MID-ISLAND SHOPPING PLAZA
North Broadway and Mid-Island Boulevard
Nassau County (Town of Oyster Bay), New York

Long Island's third shopping mall was designed by Lathrop Douglass and developed by a joint venture of Allied Stores and the New York City-based Stackler & Frank Company. It occupied a 68 acre parcel, situated 27.3 miles east of Times Square, in Nassau County's Town of Oyster Bay / Hicksville hamlet. The mall site had, at one time, contained Saint John's Protectory, a boys' orphanage, and a church-run vegetable and dairy farm.

MID-ISLAND SHOPPING PLAZA was comprised of a main retail level and service basement.The 40 million dollar, open-air mall housed approximately 800,000 leasable square feet. It was anchored by the 6-level (325,000 square foot), Queens-based Gertz Hicksville. This department store opened for business on October 12, 1956, along with eighty stores and services.

Charter MID-ISLAND SHOPPING PLAZA tenants included Bond Clothes, Oppenheim Collins, Lorry's Haberdashery, National Shoes, Buckner's Bridal, Albrecht's, Kitty Kelly Shoes, Thom McAn Shoes, Bonnet Shops, Savel Jewelers, Lodge Coffee Shop, Atlantic Book Shops, Famous Fashions and a Horn & Hardart Retail Store.

There were also J.J. Newberry and S.S. Kresge 5 & 10s and Food Fair and First National Stores supermarkets. The First National grocery morphed into a Finast in mid-1963.

The first addition to the shopping center was built as a freestanding structure at the north end of the complex. The Town & Country Theatres Twin Theatre North & South showed its first features in May 1964. It was one of America's first shopping mall multiplex venues.

A second north-end expansion added a 3-level (230,000 square foot), New York City-based S. Klein department store. Completed in 1969, it was built as part of a renovation that enclosed the mall. During this remodeling project, the North Wing was extended so that it connected the original mall with the new S. Klein and existing twinplex.

There were several major shopping centers in the vicinity of MID-ISLAND SHOPPING PLAZA. These included ROOSEVELT FIELD CENTER (1956) {4.6 miles southwest, in Nassau County}, WALT WHITMAN CENTER (1962) {6.9 miles northeast, in Suffolk County} and SUNRISE MALL (1973) {7.8 miles southeast, also in Nassau County}.

Anchor store rebrandings commenced at MID-ISLAND PLAZA in mid-1975. S. Klein was rebannered by New York City-based E.J. Korvette (a.k.a. Korvettes). This store was shuttered on December 24, 1980. In February 1983, Gertz morphed into another Allied Stores division, Paramus, New Jersey-based Stern's. This store was "Macy-ated" in May 2001.

The mall's west end supermarkets would be rebranded before closing for good in the late 1970s. Food Fair morphed into a Pantry Pride and then a Hills. The Finast store was rebranded as a Pathmark.

Meanwhile, Long Island's Delco Development Corporation had acquired the shopping hub in 1985. A remodeling was proposed, which would have added 500,000 square feet of retail space. A new name, DELCO PLAZA AT MID-ISLAND, was to be instituted as part of this project.

Work commenced on a scaled-down refurbishment in November 1987. A vacant Pathmark supermarket became the mall's first Food Court and the interior of the complex was updated with skylights and new flooring. With completion of the project in 1989, the name of the shopping hub was changed to BROADWAY MALL.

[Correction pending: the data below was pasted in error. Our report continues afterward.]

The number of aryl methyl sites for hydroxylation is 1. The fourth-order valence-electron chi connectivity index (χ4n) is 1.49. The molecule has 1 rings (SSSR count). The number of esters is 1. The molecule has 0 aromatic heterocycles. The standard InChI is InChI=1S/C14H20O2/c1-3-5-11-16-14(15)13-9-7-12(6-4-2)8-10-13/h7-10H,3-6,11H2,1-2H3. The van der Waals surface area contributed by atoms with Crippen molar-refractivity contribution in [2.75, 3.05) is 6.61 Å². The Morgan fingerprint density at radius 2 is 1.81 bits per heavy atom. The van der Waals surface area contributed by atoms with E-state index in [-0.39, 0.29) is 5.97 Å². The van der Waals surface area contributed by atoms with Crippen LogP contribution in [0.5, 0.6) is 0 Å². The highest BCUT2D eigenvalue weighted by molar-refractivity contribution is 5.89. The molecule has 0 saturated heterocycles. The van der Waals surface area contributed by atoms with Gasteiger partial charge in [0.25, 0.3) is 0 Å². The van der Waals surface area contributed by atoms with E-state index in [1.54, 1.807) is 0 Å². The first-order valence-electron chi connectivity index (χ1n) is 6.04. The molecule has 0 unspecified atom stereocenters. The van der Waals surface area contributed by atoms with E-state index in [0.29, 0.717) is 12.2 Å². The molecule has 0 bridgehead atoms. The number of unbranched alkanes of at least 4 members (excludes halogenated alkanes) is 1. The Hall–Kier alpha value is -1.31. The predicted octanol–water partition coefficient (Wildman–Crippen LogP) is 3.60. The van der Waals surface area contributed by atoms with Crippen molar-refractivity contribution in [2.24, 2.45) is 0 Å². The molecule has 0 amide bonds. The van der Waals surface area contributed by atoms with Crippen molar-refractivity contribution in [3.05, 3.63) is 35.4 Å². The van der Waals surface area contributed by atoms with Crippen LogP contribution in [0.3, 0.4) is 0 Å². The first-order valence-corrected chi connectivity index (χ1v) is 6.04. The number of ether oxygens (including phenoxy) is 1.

The twin cinema was demolished around this time. It was replaced by a 2-level (235,000 square foot) Ikea, which opened for business March 13, 1991. A multilevel parking garage (adjacent to the new Ikea) was also built. Korvettes, which had stood vacant for nearly 14 years, was gutted and rebuilt. The National Amusement Company Broadway Multiplex Cinemas opened in April 1995, along with an adjacent 8-bay Food Court.

4 years later, two supermarket structures on the west end of the mall were demolished. A 1-level (90,000 square foot) J.C. Penney was built. This store opened in October 1999, but closed in November 2002. The building was gutted and expanded, with a 1-level (140,500 square foot) Target Greatland opening on October 10, 2004.

In late 2005, the 1,153,300 square foot shopping center was acquired by New Jersey's Vornado Realty Trust. Vornado sold the property in February 2014, with the buyer being a joint venture of New York City's KKR (Kohlberg, Kravis, Roberts Company), Atlanta's Cushman & Wakefield and El Segundo, California's Pacific Retail Capital Partners.

A face lift renovation commenced in August 2015. During the project, new flooring, seating and landscaping were installed, common area was refurbished and exterior entrances rebuilt. New tenants, such as Noodles & Company, Blaze Pizza, Blink Fitness and Chick-Fil-A, were signed.

The revitalized mall, which now housed eighty-six tenant spaces, was rededicated January 15, 2016. Its name was changed to BROADWAY COMMONS in January 2017. In July of the same year, a 2-level (49,200 square foot) Round 1 Bowling & Amusement Center opened in space previously housing Steve & Barry's University Sportswear and Sam Good music.

Sources:

The New York Times
http://www.fultonhistory.com / Old Fulton NY Post Cards By Tom Tryniski
Nassau County, New York tax assessor website
http://www.labelscar.com
www.cinematreasures.org
http://www.vno.com (Vornado Realty Trust)
http://www.broadwaymallonline.com
http://cliftonrm.com (Clifton Realty Management)
http://atbroadwaycommons.com
"Broadway Mall" article on Wikipedia


BLACK AND WHITE PHOTOS:

From the Gottscho-Schleisner Collection / Repository: United States Library Of Congress Prints and Photograph Division, Washington, D.C. / Taken by Gottscho-Schleisner, Inc. / Samuel Herman, July 1957 / Lathrop Douglass- Client / Photographs are in the public domain: no known restrictions on publication / www.loc.gov/rr/print/catalog.html